Silver Spring, Maryland resident Sonia Marie Bunch always knew she’d invest in an organic food and beverage line—the only question was when. In February 2008, Bunch added an organic coffee to her roster of offerings under The EverGreen Home, then an organic bedding and green living consulting company. But the demand for her coffee quickly grew from modest sales of six cans a month to 14,400 cans a month to 181 Mid-Atlantic grocery stores. “I just love coffee and knew going into this that it was a huge, huge market since more than half of adult Americans drink it,” Bunch says.
Born out of the ’90s coffee house scene, organic coffee accounts for $21 billion of all coffee imported to North America, reports Research and Markets. Though larger brands failed to crack the organic coffee market, The EverGreen Home found a niche in unroasted or green coffee beans, says Kelly Keenan, beverage buyer for Stop and Shop/Giant, subsidiary of mass-market grocer Ahold USA, which stocks The EverGreen Home Coffee. “It’s extremely unique and allows us to get in touch with the home coffee roasters in our customer base that we’ve never had a way to talk to before.”
A former NASDAQ market analyst, Bunch impressed the store’s executives by “knowing her product, her competitors her marketplace and her niche,” says James Sturgis, director of supplier diversity for Ahold USA. “I was more blown away by Sonia than I was her product.”
Bunch jumped into the java business right as the economy tanked and wasn’t able to secure a bank loan. The 46-year-old borrowed about $30,000 from friends and family, and nearly lost her house in order to can her first few orders of USDA certified organic, fair trade brews. Fulfilling the Giant Foods account in September 2009 proved an even taller order. “We went into a strategic alignment with the roasting company that we work with and they fronted the cost for us because they believed in the product so much,” Bunch says. The costs of roasting and canning took an $82,000 chunk out of her profits from the delivery. Bunch’s beans are procured through brokers that work directly with farms in Indonesia, Ethiopia and South America.
Bunch runs The EverGreen Home from her home office and spends about $5,000 annually on Website maintenance and trade shows where she promotes her coffee brand through lectures and home roasting demonstrations; her monthly in-store demos are free. The company also pays about $800 a year for memberships in the National Minority Supplier Diversity Council, the Organic Fair Trade Association and Green America.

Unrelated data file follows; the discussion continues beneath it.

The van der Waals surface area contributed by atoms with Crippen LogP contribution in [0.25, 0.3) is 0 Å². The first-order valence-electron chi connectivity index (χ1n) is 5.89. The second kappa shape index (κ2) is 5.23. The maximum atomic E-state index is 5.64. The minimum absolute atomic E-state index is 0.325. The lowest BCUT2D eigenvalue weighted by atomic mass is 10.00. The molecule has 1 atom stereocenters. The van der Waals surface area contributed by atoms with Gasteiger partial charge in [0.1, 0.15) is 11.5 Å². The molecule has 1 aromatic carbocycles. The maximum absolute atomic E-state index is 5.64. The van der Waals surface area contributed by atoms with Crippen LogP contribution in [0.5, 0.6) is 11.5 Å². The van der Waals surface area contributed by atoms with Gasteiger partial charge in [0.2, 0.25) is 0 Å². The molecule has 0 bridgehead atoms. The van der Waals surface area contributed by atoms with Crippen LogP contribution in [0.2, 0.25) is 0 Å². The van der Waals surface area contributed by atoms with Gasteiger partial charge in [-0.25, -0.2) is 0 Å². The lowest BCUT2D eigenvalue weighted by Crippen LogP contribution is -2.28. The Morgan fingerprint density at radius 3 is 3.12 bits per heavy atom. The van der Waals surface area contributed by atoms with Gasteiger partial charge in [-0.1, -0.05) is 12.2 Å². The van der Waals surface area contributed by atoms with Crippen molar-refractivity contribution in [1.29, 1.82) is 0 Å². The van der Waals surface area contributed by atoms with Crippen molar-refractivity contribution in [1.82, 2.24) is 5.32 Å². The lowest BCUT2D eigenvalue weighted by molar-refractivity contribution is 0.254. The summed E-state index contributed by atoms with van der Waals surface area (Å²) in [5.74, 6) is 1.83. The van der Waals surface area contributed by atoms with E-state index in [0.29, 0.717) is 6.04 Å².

Having operated in the red for nearly three years, Bunch expects revenues of $300,000 by year’s end, and projects revenues of $1 million in 2010 by expanding into an additional 380 Giant and Stop and Shop stores in New England.
While The EverGreen Home Coffee is also available at three Whole Foods Markets in Southwestern Maryland, the company also sells powdered Japanese-style green tea from it’s Internet storefront and has plans to sell Fair Trade honey, peanut butter, and hot cocoa. “We truly plan to become the brand to buy organics from,” Bunch says.
Perk up: Smart strategies for growing a grocery brand:
Value small steps. Beverage buyer Keenan says it’s a big leap of faith for a grocer to take on a fledgling brand, but building a stronger brand in smaller store makes your brand more solid.
Bite the big guys. Find a niche that puts such a big dent in a larger brand’s business that they want to buy you out just to get you off their back, says veteran diversity supplier manager Sturgis.
Talk to your buyer. Your idea of good sales may not match those of your buyer. Find out what her expectations are and exceed them, Sturgis says.